The shape and size of urban blocks
Two measures of shape compactness and fragmentation are coupled together into a plot that is defined as a two-dimensionalmatrix for classifying boundary shapes. Block shapes in a large sample of cities result in a swallowtail distribution in the matrix, which exposes two fundamental ways of transforming the basic compact block: by dissection, corresponding to large blocks with internal dendritic streets, and by stretching and bending, corresponding to serpentine blocks in hilly terrains and edge blocks along highways, railroads, and canals. The density of cases in each matrix zone reveals the realization of actual blocks out of the probable shape combinations as a manifestation of the social logic of urban form. The observed affinity between the shape and size of non-basic blocks in cities is used to formulate a model that explains them according to the constraints of arranging plots along the streets combined with the requirements for the intelligibility of navigation and the minimization of travel distance. Considering blocks as intra-street cells, the proposed block classification reveals important links between topological and geometric aspects of the street networks thus contributing to urban modeling, morphological classification, and comparative studies.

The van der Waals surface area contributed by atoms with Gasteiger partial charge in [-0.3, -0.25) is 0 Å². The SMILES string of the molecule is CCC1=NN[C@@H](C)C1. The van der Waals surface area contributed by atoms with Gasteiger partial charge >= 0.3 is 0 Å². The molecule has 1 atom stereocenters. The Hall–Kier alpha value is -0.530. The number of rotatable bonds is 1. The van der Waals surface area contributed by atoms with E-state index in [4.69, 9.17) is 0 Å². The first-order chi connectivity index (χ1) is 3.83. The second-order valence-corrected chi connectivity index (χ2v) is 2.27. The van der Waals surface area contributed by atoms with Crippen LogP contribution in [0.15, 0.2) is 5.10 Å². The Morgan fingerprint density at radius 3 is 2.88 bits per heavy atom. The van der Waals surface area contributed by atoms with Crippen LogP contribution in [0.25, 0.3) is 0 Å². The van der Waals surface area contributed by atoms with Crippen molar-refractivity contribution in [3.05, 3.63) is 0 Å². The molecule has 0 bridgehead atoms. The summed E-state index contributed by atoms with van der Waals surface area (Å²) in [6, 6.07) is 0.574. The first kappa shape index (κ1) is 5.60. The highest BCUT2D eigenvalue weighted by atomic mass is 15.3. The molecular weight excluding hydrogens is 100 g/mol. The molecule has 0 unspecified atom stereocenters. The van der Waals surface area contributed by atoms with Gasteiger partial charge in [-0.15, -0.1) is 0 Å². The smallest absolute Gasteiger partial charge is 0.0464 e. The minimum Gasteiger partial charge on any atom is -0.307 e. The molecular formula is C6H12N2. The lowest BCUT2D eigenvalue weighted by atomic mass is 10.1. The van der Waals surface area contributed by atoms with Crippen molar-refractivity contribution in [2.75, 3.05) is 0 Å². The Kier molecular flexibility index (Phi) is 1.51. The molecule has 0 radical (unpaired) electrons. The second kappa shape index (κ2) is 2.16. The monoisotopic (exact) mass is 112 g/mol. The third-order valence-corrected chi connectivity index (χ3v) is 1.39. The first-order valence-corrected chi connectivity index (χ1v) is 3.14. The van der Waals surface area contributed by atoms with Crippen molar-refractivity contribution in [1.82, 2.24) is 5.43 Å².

Environment and Planning B: Urban Analytics and City Science
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